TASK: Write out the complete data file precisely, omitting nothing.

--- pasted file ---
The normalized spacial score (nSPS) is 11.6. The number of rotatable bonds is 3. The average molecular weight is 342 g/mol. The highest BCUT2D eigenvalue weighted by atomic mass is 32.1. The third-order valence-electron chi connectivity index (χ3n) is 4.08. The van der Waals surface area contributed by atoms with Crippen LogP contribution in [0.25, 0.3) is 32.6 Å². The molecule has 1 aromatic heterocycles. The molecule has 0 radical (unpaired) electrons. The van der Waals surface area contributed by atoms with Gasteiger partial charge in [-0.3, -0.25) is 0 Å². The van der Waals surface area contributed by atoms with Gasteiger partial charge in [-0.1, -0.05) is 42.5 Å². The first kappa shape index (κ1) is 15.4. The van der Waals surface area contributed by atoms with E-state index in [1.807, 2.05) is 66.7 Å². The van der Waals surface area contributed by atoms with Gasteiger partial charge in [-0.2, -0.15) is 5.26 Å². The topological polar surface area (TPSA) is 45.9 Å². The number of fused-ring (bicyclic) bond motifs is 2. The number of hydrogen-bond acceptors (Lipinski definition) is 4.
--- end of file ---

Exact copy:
The normalized spacial score (nSPS) is 11.6. The number of rotatable bonds is 3. The average molecular weight is 342 g/mol. The highest BCUT2D eigenvalue weighted by atomic mass is 32.1. The third-order valence-electron chi connectivity index (χ3n) is 4.08. The van der Waals surface area contributed by atoms with Crippen LogP contribution in [0.25, 0.3) is 32.6 Å². The molecule has 1 aromatic heterocycles. The molecule has 0 radical (unpaired) electrons. The van der Waals surface area contributed by atoms with Gasteiger partial charge in [-0.3, -0.25) is 0 Å². The van der Waals surface area contributed by atoms with Gasteiger partial charge in [-0.1, -0.05) is 42.5 Å². The first kappa shape index (κ1) is 15.4. The van der Waals surface area contributed by atoms with E-state index in [1.807, 2.05) is 66.7 Å². The van der Waals surface area contributed by atoms with Gasteiger partial charge in [-0.2, -0.15) is 5.26 Å². The topological polar surface area (TPSA) is 45.9 Å². The number of fused-ring (bicyclic) bond motifs is 2. The number of hydrogen-bond acceptors (Lipinski definition) is 4.